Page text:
Ever seen a color wheel? The default color picker in Paint Shop Pro is a good example. To color your website pick one color off the main grid and you will get a range of shades for that color in the right hand box. Any of those colors will work together. You can also mix complimentary colors i.e. yellow and green. Complimentary colors reside next to each other on the color wheel. If you want to go for a dramatic effect pick opposites. Opposites should lie 180 degrees from each other on the color wheel. Blue and Yellow are opposites as are Green and Violet. Use Opposites for emphasis and sparingly though, unless your going for that retro '60s hippie look, because it is harsh on the eyes. Right now the main color on your site is blue. I would stay with that and choose several different shades of that color for different effects. Blue is a cool color. This means it soothes the viewer. Red on the other hand is a hot coler and raises the anxiety and anger (subconsciencously) of the viewer. Cool colors are Blues, Greens and Violets. Hot Colors are Reds, Yellows and Oranges.
Nicky: My Graphic Arts book from high school had a color wheel in it. I would look around on graphic arts sites or desktop publishing sites for a printable color wheel. Or maybe look at your local bookstore.
Here is a tip for people looking for a set of colors that work well together. Go to your local home improvement center. In the paint center they have color cards with different complimentary shades and hues on them. Scan in the card and use the resulting graphic to pick colors from. You can also use the cards to show clients complimentary colors for their site.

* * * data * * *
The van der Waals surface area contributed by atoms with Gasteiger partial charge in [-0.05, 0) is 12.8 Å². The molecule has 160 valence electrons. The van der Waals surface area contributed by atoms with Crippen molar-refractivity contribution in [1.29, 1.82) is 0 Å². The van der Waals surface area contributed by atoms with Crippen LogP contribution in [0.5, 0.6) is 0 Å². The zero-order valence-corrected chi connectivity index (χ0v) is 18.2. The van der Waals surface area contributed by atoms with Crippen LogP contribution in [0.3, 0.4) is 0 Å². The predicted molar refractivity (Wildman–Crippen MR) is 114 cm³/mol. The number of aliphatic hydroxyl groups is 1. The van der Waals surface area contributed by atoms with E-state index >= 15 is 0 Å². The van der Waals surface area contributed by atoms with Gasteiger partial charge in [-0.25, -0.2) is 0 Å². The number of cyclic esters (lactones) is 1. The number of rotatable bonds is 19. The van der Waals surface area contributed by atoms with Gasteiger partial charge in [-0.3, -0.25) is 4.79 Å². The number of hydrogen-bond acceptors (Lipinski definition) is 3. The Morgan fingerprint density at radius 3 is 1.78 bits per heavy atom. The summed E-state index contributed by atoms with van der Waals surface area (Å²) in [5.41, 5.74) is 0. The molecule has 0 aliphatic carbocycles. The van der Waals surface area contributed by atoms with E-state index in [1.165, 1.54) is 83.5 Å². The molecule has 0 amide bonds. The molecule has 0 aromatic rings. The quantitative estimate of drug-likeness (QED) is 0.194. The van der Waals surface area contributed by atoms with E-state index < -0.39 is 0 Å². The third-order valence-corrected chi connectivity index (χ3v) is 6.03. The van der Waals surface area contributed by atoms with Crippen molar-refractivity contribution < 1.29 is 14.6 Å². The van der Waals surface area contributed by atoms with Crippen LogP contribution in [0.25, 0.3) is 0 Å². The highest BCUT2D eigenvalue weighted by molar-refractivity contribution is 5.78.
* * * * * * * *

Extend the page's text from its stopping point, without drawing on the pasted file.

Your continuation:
I'm chiming in a century late, but since childhood I've always been enthralled by color wheels. A week or two ago I had the most smashing good time making one I think is actually rather useful: http://www.visibone.com/swatches.hex.html
(P.S. Mr. Raggett has graciously acknowledged his "present" and his intention to use it at w3.org with his next update. At www.bignosebird.com, where I'd been trying to contribute color for a year, they have already put it up.)
Bob Stein, VisiBone, email@example.com
Color resources for web designers, www.visibone.com
"The 216-color web-safe palette . . . see it for the first time."
There is a color genurater out there. All you do is put in the amount of
(R)red (G)green (B)blue you have in your color (most paint programs tell you this when selecting a color) and you enter these numbers in the color genurater and it will give you the HEX code for it and visa versa
enter a hex and it will give you the numbers for the color.
Hope this is a help